When it comes to any job, the expected skills that you need to have as stated in the job description are not necessarily the only skills that employers will be looking for. How can knowing a foreign language help you in your sales job? How can knowing basic sales skills help you in your dance audition? If you want to stand out as a job applicant, you'll have to apply your skills to your desired job, even if at first they don't seem related. Have an open mind and make sure your résumé has these skills!

1. Writing

These days, almost any job that requires you to use an email account will require strong writing skills. While you don't have to be Shakespeare, you do have to have a strong command over your language and be able to write with conviction, confidence, and yes, perfect grammar. Renee O'Farrell of Chron, writes, "People with good writing skills are generally seen as more credible...Better writers tend to get higher grades and be perceived as more competent and more intelligent than their less literary counterparts." If you're a little shaky on your i's and e's, your local library will likely offer free writing classes for members. Check them out!

2. Foreign Language

The majority of us forgot the little Spanish or French we probably learned in high school by the time we graduated, but we should not underestimate the importance of knowing a foreign language, even in the age where most of the world speaks English or has access to a translator (or app). Knowing a foreign language can be helpful in a variety of domains, not just those involving global communications. If you work in any public place, knowing a foreign language can help you communicate with tourists and make them feel that much more comfortable. It also shows that you can use and train different parts of your brain.

3. Participation in Sports

General health is a huge indicator that you are a disciplined worker, but specific involvement in sports or other athletic team activities suggests that you are used to working with others to accomplish a task. It also reveals that you have a competitive side, which is an asset in jobs that require being a bit of a hustler (like almost any corporate job). Communication is a necessary skill in almost all sports as well, and vital in all jobs. If you have no way to exert your energy, employers may expect you to be low energy or out sick a lot.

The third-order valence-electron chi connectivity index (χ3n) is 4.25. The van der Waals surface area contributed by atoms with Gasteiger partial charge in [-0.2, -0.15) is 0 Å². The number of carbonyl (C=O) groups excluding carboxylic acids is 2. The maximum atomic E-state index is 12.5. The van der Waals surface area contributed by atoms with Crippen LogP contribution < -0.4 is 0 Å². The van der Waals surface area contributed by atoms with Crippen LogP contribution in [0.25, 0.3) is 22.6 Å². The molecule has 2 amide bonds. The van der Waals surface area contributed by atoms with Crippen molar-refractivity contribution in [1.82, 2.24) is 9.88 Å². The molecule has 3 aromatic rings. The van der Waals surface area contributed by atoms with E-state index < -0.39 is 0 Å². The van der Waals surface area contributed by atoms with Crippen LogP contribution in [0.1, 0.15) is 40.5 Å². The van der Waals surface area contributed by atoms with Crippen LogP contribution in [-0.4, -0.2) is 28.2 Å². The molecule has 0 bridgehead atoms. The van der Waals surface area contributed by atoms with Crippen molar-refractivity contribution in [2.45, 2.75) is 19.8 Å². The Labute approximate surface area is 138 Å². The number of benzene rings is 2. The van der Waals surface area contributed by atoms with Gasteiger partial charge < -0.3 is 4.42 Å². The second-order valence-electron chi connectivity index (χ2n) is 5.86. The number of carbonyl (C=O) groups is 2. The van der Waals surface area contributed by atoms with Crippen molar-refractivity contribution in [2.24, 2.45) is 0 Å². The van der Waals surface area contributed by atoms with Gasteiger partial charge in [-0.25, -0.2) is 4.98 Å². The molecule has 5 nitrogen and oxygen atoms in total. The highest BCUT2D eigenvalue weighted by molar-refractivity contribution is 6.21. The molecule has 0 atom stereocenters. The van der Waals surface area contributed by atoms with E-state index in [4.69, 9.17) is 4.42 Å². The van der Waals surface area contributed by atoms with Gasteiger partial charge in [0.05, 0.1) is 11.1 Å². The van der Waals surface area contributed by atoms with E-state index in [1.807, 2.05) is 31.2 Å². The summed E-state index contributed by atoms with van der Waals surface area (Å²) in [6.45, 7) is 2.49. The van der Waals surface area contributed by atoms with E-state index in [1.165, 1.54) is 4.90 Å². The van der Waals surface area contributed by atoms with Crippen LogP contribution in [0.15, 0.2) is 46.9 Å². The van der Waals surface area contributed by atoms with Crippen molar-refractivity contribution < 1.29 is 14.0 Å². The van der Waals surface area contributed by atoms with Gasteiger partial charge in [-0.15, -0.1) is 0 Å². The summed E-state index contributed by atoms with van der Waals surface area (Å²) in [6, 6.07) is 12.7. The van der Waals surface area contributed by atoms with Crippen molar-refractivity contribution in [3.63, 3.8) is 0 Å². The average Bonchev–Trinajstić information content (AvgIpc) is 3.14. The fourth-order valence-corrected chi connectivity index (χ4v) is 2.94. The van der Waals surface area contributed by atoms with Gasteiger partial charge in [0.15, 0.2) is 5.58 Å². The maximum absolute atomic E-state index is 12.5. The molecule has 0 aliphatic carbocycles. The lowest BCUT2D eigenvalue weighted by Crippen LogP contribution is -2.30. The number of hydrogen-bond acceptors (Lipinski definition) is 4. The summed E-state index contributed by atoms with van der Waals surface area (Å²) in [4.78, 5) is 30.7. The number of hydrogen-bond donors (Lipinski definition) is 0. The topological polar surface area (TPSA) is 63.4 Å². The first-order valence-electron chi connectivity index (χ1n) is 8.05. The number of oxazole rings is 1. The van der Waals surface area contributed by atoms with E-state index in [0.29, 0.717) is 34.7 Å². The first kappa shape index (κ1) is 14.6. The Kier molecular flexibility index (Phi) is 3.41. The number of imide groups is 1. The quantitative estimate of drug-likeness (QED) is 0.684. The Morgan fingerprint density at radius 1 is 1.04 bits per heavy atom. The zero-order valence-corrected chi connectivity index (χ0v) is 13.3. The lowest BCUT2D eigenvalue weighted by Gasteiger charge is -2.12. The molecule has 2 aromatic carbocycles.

4. Basic Math

While calculus is not a requirement for a lot of everyday jobs, a basic math knowledge reveals that you value attention to detail and can be trusted not to make careless mistakes. If you're working a POS, math is essential. If you're planning a budget, math is essential. Even if you're in the arts, you need to be aware of timing and physics.

5. Computer Programming

In any job that requires web work (which is increasingly on the rise), a basic knowledge of code will be greatly beneficial. If you know how to manipulate a source page, it can save you a lot of headaches deferring to the appropriate department. It can make the difference of making a web page look more professional versus just letting it be. Any way you can show a wide range of skills will make you a more valuable employee.

6. Sales

Sales is an extremely important and underrated skill to those that are seeking jobs not necessarily in sales. Why? Because being able to present a clean, professional front, exhibit knowledge about a product, and drive someone to a sale, means that you can be trusted to be a reliable face to your new company. Don't exclude sales jobs from your resume because you think they are minor.

7. Accounting

Especially if you are interested in working in a startup, it helps to have experience with basic accounting principles and software. You may be asked to take on this role even if you haven't necessarily applied for it. Accounting is more than just numbers; it is an ability to organize, follow procedure, and keep meticulous records. A strong accounting background will mean that you can neatly and professionally keep and maintain confidential information. That means you can likely be trusted. For those that are a little rusty on assets and liabilities, take a look at this resource.

Need to spruce up your resume some more? Try out these tips that could land you more money!

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Over two years into the most momentous event in our lives the world has changed forever … Some of us have PTSD from being locked up at home, some are living like everything’s going to end tomorrow, and the rest of us are merely trying to get by. When the pandemic hit we entered a perpetual state of vulnerability, but now we’re supposed to return to normal and just get on with our lives.

What does that mean? Packed bars, concerts, and grocery shopping without a mask feel totally strange. We got used to having more rules over our everyday life, considering if we really had to go out or keeping Zooming from our living rooms in threadbare pajama bottoms.